How to Cultivate a Critical Mind
August 25, 2014  |  Written by M. Rodrigo Brao

A critical mind is the capacity of evaluating if the information received is accurate or not. Knowing how to critically analyse a subject or a problem makes us consider different possibilities so we can think of solutions. The question is: what does this have to do with children? A lot. Developing a critical mind is important because they learn to make good decisions and grow to have a unique personality. Although this skill does not fully develop until adolescence, it´s good for children to start early on. Do you want to know whether your child has a critical mind and how you can help him develop it? Keep reading!

First you should determine if your child has developed a critical mind and what type of child he is. Experts at The Critical Thinking Foundation believe there are three:

The Non-Thinker: Children who do not analyse their surroundings because their parents do it for them. They do not ask questions and believe everything they hear or see on TV and what their friends have to say.

The Manipulator: Children who think about things just to get something in return. They believe in everything as long as it helps them accomplish their goals without caring if their decision affects others or not. They know how to handle other children to get what they want.

The Critical Mind: Children who question things because they are aware that is the way to learn. They don´t always believe what they hear or see on TV and are interested in understanding their situation and others.

In order to help your children develop a critical mind, they must think it´s fun. This idea will motivate them to make an effort in order to improve their way of thinking just as they work hard to become a good soccer player or painter.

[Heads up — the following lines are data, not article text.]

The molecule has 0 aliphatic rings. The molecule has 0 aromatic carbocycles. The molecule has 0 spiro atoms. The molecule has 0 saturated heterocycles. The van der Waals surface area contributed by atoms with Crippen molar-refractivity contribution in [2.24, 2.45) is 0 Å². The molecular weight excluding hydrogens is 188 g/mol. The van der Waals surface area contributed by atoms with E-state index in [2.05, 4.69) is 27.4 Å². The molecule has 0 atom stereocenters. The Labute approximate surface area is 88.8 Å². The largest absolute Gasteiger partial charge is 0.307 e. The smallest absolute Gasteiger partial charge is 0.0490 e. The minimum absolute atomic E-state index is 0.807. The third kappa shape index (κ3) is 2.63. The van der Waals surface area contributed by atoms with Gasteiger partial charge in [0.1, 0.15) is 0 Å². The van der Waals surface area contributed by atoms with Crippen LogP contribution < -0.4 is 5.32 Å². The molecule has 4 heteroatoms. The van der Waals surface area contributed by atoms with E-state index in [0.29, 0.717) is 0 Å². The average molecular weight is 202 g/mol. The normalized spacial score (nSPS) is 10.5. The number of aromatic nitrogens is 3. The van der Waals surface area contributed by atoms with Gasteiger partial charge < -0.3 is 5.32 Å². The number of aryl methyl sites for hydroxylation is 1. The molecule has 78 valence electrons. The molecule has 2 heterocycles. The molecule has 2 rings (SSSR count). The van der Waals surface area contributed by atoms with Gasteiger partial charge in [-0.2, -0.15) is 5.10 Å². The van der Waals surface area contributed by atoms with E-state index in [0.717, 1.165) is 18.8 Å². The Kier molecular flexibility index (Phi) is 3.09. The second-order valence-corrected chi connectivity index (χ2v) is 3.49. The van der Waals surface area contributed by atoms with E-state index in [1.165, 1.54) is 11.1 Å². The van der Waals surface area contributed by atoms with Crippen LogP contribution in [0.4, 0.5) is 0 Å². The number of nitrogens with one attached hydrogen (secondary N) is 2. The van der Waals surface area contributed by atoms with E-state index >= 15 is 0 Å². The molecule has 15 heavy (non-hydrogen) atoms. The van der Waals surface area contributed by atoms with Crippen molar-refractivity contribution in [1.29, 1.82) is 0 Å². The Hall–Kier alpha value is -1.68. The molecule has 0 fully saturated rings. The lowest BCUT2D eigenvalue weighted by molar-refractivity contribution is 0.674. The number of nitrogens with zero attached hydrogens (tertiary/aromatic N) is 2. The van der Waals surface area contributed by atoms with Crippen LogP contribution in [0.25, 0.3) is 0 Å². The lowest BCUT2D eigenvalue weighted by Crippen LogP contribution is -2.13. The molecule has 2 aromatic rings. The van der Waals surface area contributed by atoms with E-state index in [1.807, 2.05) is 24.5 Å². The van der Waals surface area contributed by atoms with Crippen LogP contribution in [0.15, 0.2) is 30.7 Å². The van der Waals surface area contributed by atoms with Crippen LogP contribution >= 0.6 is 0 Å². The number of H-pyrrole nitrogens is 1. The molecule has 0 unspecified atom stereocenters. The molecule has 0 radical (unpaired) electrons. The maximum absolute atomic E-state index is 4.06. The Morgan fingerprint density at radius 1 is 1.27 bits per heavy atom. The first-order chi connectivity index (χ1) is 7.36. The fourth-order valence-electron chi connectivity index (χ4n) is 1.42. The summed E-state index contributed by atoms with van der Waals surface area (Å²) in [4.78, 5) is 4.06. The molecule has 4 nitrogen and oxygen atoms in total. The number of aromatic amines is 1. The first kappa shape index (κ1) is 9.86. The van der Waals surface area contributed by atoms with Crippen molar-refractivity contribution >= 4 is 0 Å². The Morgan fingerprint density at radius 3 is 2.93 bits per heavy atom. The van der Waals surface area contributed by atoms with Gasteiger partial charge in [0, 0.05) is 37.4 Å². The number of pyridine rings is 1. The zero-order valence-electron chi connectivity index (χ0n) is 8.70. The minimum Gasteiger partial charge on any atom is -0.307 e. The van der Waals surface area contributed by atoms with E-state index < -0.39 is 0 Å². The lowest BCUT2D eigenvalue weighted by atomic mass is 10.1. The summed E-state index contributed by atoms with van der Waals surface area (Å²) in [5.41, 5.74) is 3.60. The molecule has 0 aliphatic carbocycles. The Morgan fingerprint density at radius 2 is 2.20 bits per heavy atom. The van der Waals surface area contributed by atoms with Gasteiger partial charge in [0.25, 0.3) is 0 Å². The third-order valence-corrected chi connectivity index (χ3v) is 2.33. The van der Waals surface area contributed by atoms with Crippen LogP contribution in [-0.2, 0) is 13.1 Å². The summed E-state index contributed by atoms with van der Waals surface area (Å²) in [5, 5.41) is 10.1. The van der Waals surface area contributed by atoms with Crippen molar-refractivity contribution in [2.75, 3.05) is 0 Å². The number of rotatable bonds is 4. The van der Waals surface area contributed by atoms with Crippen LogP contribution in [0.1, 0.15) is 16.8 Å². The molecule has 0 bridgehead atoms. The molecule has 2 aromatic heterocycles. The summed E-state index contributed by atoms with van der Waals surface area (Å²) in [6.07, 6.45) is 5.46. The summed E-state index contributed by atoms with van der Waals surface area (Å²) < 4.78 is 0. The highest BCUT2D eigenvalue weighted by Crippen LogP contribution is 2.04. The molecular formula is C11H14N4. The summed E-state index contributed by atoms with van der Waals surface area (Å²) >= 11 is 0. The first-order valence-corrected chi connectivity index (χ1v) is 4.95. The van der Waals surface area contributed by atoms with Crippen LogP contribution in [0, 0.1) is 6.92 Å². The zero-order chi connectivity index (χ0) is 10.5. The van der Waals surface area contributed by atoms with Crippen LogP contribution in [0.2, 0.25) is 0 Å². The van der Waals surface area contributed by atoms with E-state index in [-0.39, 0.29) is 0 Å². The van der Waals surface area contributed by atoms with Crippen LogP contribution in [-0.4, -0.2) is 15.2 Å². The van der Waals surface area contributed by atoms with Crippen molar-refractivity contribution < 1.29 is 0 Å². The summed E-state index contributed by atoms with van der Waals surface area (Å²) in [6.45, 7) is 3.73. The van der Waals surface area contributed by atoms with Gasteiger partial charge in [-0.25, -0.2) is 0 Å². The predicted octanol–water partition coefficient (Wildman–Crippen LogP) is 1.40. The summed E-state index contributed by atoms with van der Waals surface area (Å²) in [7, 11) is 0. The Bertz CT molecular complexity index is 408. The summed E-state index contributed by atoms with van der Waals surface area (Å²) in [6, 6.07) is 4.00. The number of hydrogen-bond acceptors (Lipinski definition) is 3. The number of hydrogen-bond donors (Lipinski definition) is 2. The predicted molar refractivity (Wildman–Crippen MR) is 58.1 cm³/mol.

But children won´t be able to do it on their own. Parents should motivate them to think. How can you do this? The Critical Thinking Foundation provides several videos that show techniques to help adults teach children to think better and suggest 5 simple exercises to practice daily.

Get Them to Ask: Motivate them to ask for an explanation or examples when they don´t understand something. Make them realize that being confused isn´t something bad and that everything can be understood if they ask. In this post, we suggested that children are “imitation machines”. If you don´t ask, they won´t either so practice what your preach.

Learning to Be Precise: Don´t let them take something for granted. Have them make sure to check facts when they are researching something. As if it were a game, ask them to play at being a detective. For example, if they say: The moon is round, activate their curiosity by asking them how they know it´s true, who told them or where have they´ve read it. Also, check the source. “Your text book might not always be right, make sure you double check the source.”

Value discussion: When discussing a certain subject, show them how to support what they are saying. Using a respectful tone, ask them to  give you reasons that support their idea and  question them nicely so they learn to explain themselves better. “So and so told me” doesn´t count. They need to learn how to defend their posture using related information and different sources.

Develop Logic: Help them see how things are related to one another. Ask them how they´ve come to such conclusions and prove it. They might say: “If you mix blue with yellow, it makes green.” Instead of simply accepting their affirmation,  encourage them to kindly prove it.

Cultivating empathy: Make them participate in simple problem solving. “We only have one chair for you and your sister. What should we do?”  Analyse their answer and if it tends to be selfish, try getting them to think of the idea of sharing instead. “Wouldn´t it be better to hold her? That way you´ll both be able to sit. If not, she´ll probably become upset.”

PhotoCredits: Ivy Dawned

PhotoCredits: Tim Samoff



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